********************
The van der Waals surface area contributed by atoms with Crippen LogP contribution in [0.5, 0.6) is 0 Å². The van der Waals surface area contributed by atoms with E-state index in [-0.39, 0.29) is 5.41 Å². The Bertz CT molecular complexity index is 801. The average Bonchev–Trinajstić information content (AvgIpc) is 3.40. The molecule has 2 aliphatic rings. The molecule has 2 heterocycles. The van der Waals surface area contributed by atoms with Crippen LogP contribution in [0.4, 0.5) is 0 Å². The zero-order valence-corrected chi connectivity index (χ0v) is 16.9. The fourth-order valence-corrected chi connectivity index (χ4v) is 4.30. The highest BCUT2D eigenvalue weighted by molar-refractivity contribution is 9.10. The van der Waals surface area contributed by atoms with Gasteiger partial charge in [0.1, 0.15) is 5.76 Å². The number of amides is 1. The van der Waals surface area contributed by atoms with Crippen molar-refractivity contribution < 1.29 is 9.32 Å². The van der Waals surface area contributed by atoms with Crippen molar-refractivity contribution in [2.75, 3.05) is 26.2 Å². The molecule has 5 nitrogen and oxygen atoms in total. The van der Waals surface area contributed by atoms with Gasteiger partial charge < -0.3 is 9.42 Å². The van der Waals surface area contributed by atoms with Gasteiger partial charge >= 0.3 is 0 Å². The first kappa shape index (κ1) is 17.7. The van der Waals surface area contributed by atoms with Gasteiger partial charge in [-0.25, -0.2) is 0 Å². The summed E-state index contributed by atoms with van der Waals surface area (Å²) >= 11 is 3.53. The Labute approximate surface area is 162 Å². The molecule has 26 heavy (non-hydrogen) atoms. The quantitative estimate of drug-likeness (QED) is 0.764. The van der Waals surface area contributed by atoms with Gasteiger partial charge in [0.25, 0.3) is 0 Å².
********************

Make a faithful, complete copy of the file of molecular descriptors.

The van der Waals surface area contributed by atoms with Crippen LogP contribution in [0.5, 0.6) is 0 Å². The van der Waals surface area contributed by atoms with E-state index in [-0.39, 0.29) is 5.41 Å². The Bertz CT molecular complexity index is 801. The average Bonchev–Trinajstić information content (AvgIpc) is 3.40. The molecule has 2 aliphatic rings. The molecule has 2 heterocycles. The van der Waals surface area contributed by atoms with Crippen LogP contribution in [0.4, 0.5) is 0 Å². The zero-order valence-corrected chi connectivity index (χ0v) is 16.9. The fourth-order valence-corrected chi connectivity index (χ4v) is 4.30. The highest BCUT2D eigenvalue weighted by molar-refractivity contribution is 9.10. The van der Waals surface area contributed by atoms with Gasteiger partial charge in [0.1, 0.15) is 5.76 Å². The number of amides is 1. The van der Waals surface area contributed by atoms with Crippen molar-refractivity contribution < 1.29 is 9.32 Å². The van der Waals surface area contributed by atoms with Crippen molar-refractivity contribution in [2.75, 3.05) is 26.2 Å². The molecule has 5 nitrogen and oxygen atoms in total. The van der Waals surface area contributed by atoms with Gasteiger partial charge < -0.3 is 9.42 Å². The van der Waals surface area contributed by atoms with Gasteiger partial charge >= 0.3 is 0 Å². The first kappa shape index (κ1) is 17.7. The van der Waals surface area contributed by atoms with Gasteiger partial charge in [-0.25, -0.2) is 0 Å². The summed E-state index contributed by atoms with van der Waals surface area (Å²) >= 11 is 3.53. The Labute approximate surface area is 162 Å². The molecule has 26 heavy (non-hydrogen) atoms. The quantitative estimate of drug-likeness (QED) is 0.764. The van der Waals surface area contributed by atoms with Gasteiger partial charge in [0.25, 0.3) is 0 Å².